2016 GMC Yukon Review


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2016 GMC Yukon Overview

America’s vast open spaces, endless recreation areas, and large families conspire to create a market for big vehicles. The 2016 GMC Yukon fills the needs of those who want to move up to 9 people at once, tow a large trailer, and go anywhere in any weather, possibly all at the same time.

The Yukon was redone in 2015, receiving a more angular style on the outside, which gives it a boxier but also more modern appearance. The interior was also updated. For 2016, the changes to the Yukon are mostly small, but a few are important. The Yukon adds lane-keeping assist and automatic high-beam control, and the Driver Alert Package is updated. Cap-less fuel filling is now standard, and the SLT trim gets a hands-free power liftgate with helpful sensors and height limiters to keep it shiny and dent free. Color additions include Crimson Red Tintcoat for all trims and White Frost Tricoat for SLT trims.

All 2016 Yukons have 3 rows, but the seating configurations vary depending upon trim and packages. Three benches, including the front row, can seat 9 in total, but don’t expect those to be fancy. These versions are intended to be work trucks. Versions with captains chairs in the front and second rows can accommodate 7 and can be had in both lower-cost trims and also very highly optioned Yukons. The third seat is still a big area in these full-size trucks, but kids will be happiest in the way back. Behind the last row of seats is a generous cargo area. With the seats dropped, the Yukon is massive and can accommodate 1,750 pounds of stuff.

The Yukon model itself is the shorter, standard-wheelbase SUV in the GMC full-size family. The Yukon XL is about a foot longer, and Denali versions are fancier and have larger engines. The 2016 Yukon can be had with either rear-wheel drive (RWD) or all-wheel drive (AWD), and each version is equipped with a 5.3-liter Ecotech V8 engine. This engine has 355 hp and 383 lb-ft of torque. GM’s 6-speed automatic may seem a few gears short of what we've come to expect in cars, but the active fuel management system means highway fuel economy is estimated by the EPA at 23 mpg for RWD and 22 for 4WD versions. Flex-fuel versions capable of operating on E85 are available in some markets.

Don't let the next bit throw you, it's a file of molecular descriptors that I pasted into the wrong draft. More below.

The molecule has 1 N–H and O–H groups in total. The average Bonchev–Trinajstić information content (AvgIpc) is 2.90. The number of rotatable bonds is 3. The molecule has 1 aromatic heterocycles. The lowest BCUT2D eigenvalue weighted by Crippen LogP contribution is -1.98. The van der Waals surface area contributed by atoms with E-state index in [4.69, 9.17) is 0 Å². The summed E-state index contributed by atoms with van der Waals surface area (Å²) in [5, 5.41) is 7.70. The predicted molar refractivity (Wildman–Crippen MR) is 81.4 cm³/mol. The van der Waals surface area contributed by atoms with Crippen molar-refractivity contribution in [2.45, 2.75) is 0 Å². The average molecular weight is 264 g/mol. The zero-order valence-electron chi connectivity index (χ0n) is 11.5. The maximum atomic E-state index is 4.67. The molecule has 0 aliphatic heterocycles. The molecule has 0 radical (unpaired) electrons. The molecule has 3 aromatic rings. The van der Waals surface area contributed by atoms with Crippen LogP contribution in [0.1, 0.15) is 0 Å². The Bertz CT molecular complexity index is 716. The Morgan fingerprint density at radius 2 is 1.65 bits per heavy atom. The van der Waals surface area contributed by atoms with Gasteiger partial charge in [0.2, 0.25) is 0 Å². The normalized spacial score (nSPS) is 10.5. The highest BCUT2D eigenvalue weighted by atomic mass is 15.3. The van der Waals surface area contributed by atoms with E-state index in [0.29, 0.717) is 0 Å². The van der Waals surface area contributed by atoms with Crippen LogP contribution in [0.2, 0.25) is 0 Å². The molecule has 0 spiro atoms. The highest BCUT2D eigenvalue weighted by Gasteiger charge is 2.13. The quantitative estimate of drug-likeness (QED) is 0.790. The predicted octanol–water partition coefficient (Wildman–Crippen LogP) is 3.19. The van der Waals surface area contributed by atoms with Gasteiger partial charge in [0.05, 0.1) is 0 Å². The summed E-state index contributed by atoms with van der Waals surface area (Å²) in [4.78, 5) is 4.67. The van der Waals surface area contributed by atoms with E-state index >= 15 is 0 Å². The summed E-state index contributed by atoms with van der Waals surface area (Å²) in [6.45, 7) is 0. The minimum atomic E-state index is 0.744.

Full-size SUVs stand out from minivan people-haulers by their ability to tow truck-like weights. All Yukons come with basic towing equipment including a trailer platform, 2-inch receiver, and seven-wire harness. Standard Yukons can pull 6,300-pound trailers. Opt for the heavy-duty trailer package and that capacity jumps to 8,200 pounds. Yukon’s HD trailer package includes the goodies one would expect, such as an integrated trailer brake controller.

Many owners will use their Yukon as a daily driver in addition to a work or vacation truck. The Yukon’s cabin is quieted by triple-sealed doors, acoustic glass, and a body design that features inlaid doors and mirrors optimized for silence. The GMC infotainment systems available in the Yukon are also known for their simplicity and ease of use. There is no mouse to learn here. The touchscreen is intuitive, and large icons make choosing one’s preferred menu easy. Like most GM vehicles, the Yukon now includes 4G LTE interconnectivity. That means passengers enjoy a powerful Wi-Fi signal and that GM can provide the driver/owner with real-time warnings about things like a battery with a problem or a tire that's deflating while you're shopping or at work. GM says the new data system it uses is 100 times faster than prior On-Star telematics systems.

An obvious pick as a family vehicle, the Yukon needs to be safe, and it is. The weight and size of the Yukon offer the obvious advantages of mass in any crash, but the 2016 Yukon also offers active safety measures to keep itself out of trouble. A forward-collision mitigation system is available and would seem a no-brainer on a vehicle of this size. The Yukon also has side blind-zone monitoring available, and a rear-view camera is standard. The On-Star crash response system and other On-Star products make the Yukon one of the most connected vehicles on the road when trouble happens.

The 2016 GMC Yukon starts at about $48,000. Opting for 4WD and the better-equipped SLT trim with popular options can push the price into the $60Ks. The Yukon is perhaps the most affordable 9-passenger vehicle available, and in all its configurations is very competitive. Pound for pound it is also a tremendous value. Shoppers looking for value, space, safety, and capability should consider the 2016 GMC Yukon seriously.


John Goreham is a life-long car nut and recovering engineer. In the early 1990s, he was part of a team that built a solar-electric race car from scratch. In addition to his work at CarGurus, John covers automotive news at Torque News and GM-trucks.com and is a contributor to CarTalk and BestRide. Aside from all things automotive, John loves fishing and hockey, preferably in the company of his two boys.

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